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30th January 2019 - Cheshire West & Chester Council is set to adopt a masterplan for Ellesmere Port’s town centre ... read more

30th January 2019 - Ellesmere Port town centre Masterplan adoption.  Cheshire West and Chester Council’s Cabinet will be asked to adopt ... read more

22nd October 2018 - Have Your Say.  Ellesmere Port Town Centre Masterplan launched today.  Cheshire West & Chester Council and the ... read more

15th October 2018 - New funds to boost diversity of people working in digital and tech jobs.  Over £1 million will ... read more

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Ellesmere Port town centre Masterplan adoption

30th January 2019 – Ellesmere Port town centre Masterplan adoption.  Cheshire West and Chester Council’s Cabinet will be asked to adopt the Ellesmere Port Masterplan on the 6th February 2019.

The Masterplan is the town centre development vision for the next 15 years including investment in roads and car parking, improved culture and leisure offer in the town centre, enhanced market facilities, better access to public services and a reduction in the number of shop buildings.

Consultation was carried out in the town over a six week period between October and November 2018.  The results from the questionnaire have been fully integrated into the report priorities.

Councillor Brian Clarke, Cabinet Member for Economic Development and Infrastructure said: “Thank you to all of the people taking time to view the plans and complete the questionnaire. These opinions have supported the Masterplan being presented to Cabinet.

“Significant progress has been made improving the town’s education and sports facilities and delivering major housing developments. We have invested in foot and cycleway improvements in the town to link key destinations and further investment will soon happen on the A5117, Canal Corridor and Sutton Way.

“The investment in the town centre will enable the ongoing regeneration of Ellesmere Port through a structured and locally supported plan that underpins future development and investment decisions.”

The questionnaire asked about the reduction in retail, 70 per cent of the respondents strongly agreed that diversification will keep the town centre thriving. The two most popular alternative uses of ‘Leisure and Culture’ and ‘Food and Drink’ support national research that town centres need to be able to offer an experience rather than just shops.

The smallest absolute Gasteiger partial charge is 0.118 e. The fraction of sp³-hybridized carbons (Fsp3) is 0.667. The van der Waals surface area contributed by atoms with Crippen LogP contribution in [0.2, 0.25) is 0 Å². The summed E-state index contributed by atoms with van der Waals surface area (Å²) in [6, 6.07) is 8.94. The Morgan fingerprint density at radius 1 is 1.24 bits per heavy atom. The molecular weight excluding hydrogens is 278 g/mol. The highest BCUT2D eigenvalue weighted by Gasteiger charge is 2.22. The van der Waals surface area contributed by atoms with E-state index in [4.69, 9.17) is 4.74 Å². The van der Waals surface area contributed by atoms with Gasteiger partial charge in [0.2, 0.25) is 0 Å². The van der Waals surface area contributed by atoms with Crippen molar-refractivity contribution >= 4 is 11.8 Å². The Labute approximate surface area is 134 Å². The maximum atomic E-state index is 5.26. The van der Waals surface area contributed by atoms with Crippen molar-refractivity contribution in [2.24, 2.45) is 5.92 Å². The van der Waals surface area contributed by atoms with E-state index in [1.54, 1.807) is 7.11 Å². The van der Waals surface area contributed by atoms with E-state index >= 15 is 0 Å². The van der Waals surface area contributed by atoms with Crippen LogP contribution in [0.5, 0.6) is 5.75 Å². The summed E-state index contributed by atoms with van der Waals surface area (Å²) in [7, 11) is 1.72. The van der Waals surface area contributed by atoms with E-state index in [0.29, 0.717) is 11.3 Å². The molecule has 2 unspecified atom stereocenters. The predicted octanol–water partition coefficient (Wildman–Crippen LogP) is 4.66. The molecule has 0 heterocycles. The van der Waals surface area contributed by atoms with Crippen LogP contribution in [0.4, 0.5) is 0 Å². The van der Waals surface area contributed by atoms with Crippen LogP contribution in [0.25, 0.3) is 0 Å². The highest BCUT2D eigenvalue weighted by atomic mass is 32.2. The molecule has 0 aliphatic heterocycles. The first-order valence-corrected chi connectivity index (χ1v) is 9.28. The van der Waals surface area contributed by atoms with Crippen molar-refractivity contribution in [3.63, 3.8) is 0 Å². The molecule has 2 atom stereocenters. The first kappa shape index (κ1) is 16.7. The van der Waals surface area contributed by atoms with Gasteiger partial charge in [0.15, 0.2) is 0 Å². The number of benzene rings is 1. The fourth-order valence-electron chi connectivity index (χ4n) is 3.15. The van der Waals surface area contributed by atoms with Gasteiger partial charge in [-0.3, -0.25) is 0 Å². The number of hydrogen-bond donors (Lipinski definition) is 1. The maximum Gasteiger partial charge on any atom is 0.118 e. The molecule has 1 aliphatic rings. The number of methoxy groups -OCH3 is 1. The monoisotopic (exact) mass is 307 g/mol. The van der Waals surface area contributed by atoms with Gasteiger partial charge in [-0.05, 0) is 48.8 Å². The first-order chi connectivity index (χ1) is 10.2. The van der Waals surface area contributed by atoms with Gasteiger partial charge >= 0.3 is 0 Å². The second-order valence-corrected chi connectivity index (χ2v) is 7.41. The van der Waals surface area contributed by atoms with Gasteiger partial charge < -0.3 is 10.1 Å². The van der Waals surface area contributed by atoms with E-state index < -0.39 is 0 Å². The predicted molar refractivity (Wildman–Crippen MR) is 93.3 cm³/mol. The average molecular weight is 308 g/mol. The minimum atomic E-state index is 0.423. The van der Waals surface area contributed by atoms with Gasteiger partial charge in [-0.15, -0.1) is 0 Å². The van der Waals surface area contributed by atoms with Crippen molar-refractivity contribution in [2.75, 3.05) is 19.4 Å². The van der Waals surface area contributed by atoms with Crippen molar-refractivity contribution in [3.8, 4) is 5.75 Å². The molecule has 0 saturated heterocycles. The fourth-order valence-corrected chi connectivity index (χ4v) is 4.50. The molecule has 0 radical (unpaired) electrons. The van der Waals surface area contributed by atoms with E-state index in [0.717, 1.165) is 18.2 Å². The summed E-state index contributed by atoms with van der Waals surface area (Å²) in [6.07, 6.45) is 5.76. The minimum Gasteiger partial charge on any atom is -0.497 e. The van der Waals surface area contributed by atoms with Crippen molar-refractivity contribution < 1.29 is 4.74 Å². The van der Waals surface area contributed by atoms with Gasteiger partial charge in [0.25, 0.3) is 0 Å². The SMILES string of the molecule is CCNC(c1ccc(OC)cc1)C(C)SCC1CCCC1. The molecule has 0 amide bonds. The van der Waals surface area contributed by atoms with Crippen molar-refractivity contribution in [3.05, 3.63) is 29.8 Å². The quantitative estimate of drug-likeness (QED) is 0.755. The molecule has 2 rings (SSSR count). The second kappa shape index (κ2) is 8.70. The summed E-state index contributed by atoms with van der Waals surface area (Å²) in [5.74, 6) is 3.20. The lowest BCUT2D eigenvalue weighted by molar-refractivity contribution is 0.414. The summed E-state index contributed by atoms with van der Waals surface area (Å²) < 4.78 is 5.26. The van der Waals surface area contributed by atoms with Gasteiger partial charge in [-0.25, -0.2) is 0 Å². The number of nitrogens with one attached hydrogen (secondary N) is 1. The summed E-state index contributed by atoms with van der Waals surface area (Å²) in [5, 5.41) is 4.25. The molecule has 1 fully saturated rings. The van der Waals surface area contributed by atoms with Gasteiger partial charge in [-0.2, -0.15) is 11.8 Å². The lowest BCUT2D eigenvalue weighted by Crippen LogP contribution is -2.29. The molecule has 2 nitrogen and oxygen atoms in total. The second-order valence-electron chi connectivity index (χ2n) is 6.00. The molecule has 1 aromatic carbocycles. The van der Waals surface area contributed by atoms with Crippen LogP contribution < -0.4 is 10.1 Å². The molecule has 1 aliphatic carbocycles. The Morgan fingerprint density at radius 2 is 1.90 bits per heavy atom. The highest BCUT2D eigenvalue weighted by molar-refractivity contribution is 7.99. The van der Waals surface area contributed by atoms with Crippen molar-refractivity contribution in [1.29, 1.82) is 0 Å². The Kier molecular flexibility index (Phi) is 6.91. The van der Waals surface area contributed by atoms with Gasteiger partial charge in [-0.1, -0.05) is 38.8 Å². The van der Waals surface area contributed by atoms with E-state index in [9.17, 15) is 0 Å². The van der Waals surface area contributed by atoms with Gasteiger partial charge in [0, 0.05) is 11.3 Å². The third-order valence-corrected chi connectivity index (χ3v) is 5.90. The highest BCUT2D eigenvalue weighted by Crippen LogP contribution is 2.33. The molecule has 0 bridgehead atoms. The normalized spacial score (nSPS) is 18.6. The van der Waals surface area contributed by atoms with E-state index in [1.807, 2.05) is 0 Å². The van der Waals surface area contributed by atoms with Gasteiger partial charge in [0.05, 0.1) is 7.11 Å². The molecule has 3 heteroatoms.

When asked if people thought the Council should increase the use of the Civic Hall and the Library for cultural activities, 84 per cent agreed. Suggestions for the Civic Hall included: art exhibitions, plays and musicals, choirs, theatre, eateries, wining and dining, concerts, drama, films, antique fairs, craft fairs, flower shows and farmers market.

The majority of respondents were positive about the Indoor Market, but had some specific suggestions for it to be improved. Ideas included a different lay-out, better and more tables, food court moved to one side, interior repainting and outside advertisement. There were also suggestions for more stalls including fish shop, toys, craft beer, artisan bakers and live music.

The questionnaire asked if more homes should be built in the town centre in addition to over 1,000 that have already been constructed. Public opinion was relatively balanced but overall in favour of more homes being built with 49 per cent agreeing and 34 per cent disagreeing.

The Masterplan report considers movement and public realm and puts forward a range of initiative and projects to help improve access to the centre and improve the pedestrian experience for those who use it.

Maintaining good quality access to the town centre, improving town centre parking facilities and improving the environmental quality of key streets and spaces all play an important role in the transformation of the town centre. Provision for cars needs to be balanced and making good quality provision for other types of transport.

The proposal to build the new Public Services Hub on the bus station site and moving the bus station onto Civic Way was presented in the consultation and respondents were asked to prioritise what facilities were important for the new bus interchange. All of the facilities were considered important with ‘CCTV/security’ having the most mentions at 90 per cent, followed by ‘Safe crossing points’ at 88 per cent.

One of the parking areas most underused due to poor access is the area immediately north of the market building, between York Road and the site of the former Knot Hotel. It is very well located to serve both the Market, and the high street retailing along Whitby Road. There was support (64 per cent) for improved access to the town centre car park either through the Knot Hotel or York Road.

The Masterplan has been developed by the Ellesmere Port Regeneration Team and the Ellesmere Port Development Board in collaboration with the Localities team and the Building Futures programme and this has helped ensure that the changes proposed support employment opportunities, healthy lifestyles, accessibility and giving people the best start in life.